Chikankari has lost traditional essence due to mkt forces: Designer Meera Ali

NEW DELHI
7 May 2017

Chikankari, known for its creative blend of intricate and delicate embroidery and fine motifs, is losing its original finesse in the process of revival, owing to economic exploitation of artisans and increasing market competition, designer Meera Ali has said.
Speaking at the launch of a new book 'Chikankari: A Lucknawi Tradition' by Paola Manfredi here recently, Ali said in the process of revival, it was important to give the artisans sufficient time to create the Chikan (embroidery) on different fabrics like muslin, silk, chiffon among others.
"Earlier craftsmen would spend a year on one Chikankari piece. It is obvious that the more time you give to the artist the better will be the outcome.
"Now because of the competition in the market, big companies and brands who pay artisans a meagre sum for the work, want them to deliver a piece in 15 days. How can you expect to get great embroidery in 15 days?" Ali said.
Ali, along with her fashion designer and director husband Muzaffar Ali, has revived the traditional craftsmanship of Lucknow through their international couture brand 'Kotwara'.
Looking back at her early years in Lucknow after marrying the 'Umrao Jaan' director, Ali remembered how the art of Chikan was almost lost 26 years ago with "unwearable and unusable" work being created.
"When I first went to Lucknow I found really sweet people, lovely language and culture but the saddest thing to see was that the Lucknow of real Chikankari that the entire world knows did not exist anymore.
"All the work that was being done in the name of Chikan was taken over by the middle man. What they were making was unwearable and unusable. There was a standard kurta that came out with two straight lines of daraz," the fashion designer said.
The book's author, who has lived and worked in India for over 30 years now, resonated Ali's thoughts about how the "emotionally charged" work is affected by exploitative practices.
"Chikankari is a highly evocative work and emotionally charged too. It is reputed to be one of the finest traditional embroideries from India. Chikankari embodies an ideal concept of aesthetics, but at the same time it is also a paradox.
"If on one hand it is the ultimate sophistication of its patrons, on the other it exemplifies exploitative practices by the patrons and abysmally low wages of the craftsmen," Paola said.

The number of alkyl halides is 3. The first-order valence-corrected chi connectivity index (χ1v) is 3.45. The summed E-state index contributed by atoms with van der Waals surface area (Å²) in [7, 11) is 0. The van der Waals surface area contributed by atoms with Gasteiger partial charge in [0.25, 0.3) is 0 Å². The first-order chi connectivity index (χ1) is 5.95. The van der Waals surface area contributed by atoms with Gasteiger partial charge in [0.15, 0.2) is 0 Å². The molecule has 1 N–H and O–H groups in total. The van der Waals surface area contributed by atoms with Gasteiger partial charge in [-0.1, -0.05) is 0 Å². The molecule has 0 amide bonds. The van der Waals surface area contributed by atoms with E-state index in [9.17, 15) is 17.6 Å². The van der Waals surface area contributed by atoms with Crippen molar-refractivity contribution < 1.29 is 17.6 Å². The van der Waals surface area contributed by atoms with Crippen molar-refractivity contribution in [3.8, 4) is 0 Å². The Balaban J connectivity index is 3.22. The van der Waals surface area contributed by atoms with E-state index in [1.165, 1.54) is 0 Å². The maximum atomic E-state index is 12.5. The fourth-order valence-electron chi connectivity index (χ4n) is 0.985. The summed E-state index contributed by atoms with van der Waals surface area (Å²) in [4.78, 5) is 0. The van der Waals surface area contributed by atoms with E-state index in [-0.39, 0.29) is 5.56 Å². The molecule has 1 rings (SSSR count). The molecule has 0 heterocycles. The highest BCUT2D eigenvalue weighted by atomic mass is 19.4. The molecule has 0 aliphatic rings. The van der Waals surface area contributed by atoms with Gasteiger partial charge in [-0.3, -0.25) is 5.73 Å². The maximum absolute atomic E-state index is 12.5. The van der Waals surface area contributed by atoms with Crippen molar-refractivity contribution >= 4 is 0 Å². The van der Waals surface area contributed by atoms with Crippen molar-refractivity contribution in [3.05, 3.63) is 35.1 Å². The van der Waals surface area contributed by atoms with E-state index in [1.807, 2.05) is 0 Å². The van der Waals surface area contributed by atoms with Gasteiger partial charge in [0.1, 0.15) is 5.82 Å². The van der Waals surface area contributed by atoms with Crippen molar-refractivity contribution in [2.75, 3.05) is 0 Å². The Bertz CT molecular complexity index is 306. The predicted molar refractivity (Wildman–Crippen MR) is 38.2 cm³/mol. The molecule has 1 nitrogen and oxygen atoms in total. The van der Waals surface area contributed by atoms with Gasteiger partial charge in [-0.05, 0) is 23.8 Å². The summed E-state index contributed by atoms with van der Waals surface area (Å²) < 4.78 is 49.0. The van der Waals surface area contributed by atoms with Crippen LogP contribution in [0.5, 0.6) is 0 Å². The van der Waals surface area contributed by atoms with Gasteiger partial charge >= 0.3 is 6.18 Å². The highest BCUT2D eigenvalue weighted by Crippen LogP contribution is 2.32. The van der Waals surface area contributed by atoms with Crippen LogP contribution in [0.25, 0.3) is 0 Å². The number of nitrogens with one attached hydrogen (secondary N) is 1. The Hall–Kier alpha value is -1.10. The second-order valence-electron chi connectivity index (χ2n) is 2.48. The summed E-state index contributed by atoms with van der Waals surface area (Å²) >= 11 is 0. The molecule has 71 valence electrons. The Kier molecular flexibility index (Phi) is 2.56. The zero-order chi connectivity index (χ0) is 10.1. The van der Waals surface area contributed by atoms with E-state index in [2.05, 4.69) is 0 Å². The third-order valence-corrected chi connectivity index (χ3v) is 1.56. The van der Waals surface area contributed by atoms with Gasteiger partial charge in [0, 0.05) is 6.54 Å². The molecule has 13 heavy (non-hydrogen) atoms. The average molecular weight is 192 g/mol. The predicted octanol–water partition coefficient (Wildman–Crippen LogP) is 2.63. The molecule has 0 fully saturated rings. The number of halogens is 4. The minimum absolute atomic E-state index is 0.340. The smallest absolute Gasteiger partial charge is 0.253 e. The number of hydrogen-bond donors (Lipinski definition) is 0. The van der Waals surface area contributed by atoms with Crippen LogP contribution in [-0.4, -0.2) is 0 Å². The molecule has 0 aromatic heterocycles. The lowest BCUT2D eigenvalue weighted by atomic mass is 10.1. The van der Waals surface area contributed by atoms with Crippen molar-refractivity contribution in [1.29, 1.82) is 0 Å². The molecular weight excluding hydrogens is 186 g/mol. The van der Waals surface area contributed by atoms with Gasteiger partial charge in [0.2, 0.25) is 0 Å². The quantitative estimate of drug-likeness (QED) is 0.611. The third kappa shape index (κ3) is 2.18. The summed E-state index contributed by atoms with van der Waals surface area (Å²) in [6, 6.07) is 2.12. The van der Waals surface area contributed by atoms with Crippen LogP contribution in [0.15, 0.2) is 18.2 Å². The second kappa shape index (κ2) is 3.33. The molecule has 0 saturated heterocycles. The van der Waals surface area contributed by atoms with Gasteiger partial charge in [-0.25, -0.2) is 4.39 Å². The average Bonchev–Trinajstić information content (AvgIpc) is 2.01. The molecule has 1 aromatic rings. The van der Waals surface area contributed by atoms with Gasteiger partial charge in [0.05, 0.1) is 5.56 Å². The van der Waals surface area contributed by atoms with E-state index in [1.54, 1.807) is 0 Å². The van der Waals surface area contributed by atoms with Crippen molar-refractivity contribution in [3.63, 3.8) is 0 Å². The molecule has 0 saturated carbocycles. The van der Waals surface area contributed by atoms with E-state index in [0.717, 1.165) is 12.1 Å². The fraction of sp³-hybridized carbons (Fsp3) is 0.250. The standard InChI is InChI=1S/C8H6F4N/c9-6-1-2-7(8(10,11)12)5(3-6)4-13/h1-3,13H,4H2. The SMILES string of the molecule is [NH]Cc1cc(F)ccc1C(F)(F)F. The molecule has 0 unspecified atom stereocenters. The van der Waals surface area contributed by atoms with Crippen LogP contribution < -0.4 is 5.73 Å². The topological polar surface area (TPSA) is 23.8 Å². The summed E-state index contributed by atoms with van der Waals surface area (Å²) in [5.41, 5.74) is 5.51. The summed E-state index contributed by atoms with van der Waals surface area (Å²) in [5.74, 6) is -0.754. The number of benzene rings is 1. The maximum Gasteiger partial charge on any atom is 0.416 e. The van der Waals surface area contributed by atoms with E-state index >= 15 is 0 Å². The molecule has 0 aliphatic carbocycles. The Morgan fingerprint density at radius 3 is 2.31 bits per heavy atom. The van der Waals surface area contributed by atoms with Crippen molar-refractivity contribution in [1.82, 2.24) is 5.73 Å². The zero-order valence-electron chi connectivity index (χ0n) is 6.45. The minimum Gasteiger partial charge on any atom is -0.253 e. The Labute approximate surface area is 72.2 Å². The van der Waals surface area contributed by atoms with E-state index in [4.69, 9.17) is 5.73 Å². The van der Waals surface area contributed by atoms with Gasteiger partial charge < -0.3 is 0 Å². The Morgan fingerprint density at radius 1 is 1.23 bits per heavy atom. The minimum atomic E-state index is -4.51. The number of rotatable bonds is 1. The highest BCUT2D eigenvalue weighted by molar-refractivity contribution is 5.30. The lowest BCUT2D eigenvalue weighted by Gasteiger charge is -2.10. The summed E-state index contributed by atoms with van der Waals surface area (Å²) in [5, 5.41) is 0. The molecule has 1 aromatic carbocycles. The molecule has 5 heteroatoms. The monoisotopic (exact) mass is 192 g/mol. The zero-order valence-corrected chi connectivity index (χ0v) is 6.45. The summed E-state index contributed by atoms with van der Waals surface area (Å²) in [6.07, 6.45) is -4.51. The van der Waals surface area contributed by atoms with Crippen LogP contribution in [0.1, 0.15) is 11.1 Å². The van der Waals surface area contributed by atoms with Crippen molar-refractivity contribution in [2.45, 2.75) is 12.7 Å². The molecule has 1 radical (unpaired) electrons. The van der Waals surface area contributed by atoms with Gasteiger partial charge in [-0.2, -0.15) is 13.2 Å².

Also speaking at the event was activist and Indian handicrafts curator Jaya Jaitly, who said that while it was important to have well-researched work on Chikan, given the dearth of it, it should be the researcher's aim to bring recognition to the people behind such art forms.
"There is hardly any publication and literature about Chikan anywhere. There are probably some old records in some archives and museums somewhere. This book should fill that void.
"The writing should not be aimed at coming out as a scholar to the world but it should be able to stir people to be curious about the artisans behind these works of art. We should go to those small lanes and homes, sit with these people and work with them to see how they can be recognised and benefit economically and socially," Jaitly said.
It was not only the Chikankari artists who were living on meagre wages, Jaitly said that it was a major factor behind her becoming an activist seeing the miserable conditions of artists behind different craftworks across the country.
"What made me an activist was seeing such lovely work all over India. And when you go to track them down, the people who are doing it are in miserable conditions.
"And especially in Lucknow, it is only now that women and girls are coming out, learning to be designers themselves.
Otherwise they just sat there with their heads covered and some block printed pieces in front of them. And they would be paid a miserable amount. Nobody gave them credit for the actual crucial work that made it beautiful," Jaitly said. (PTI)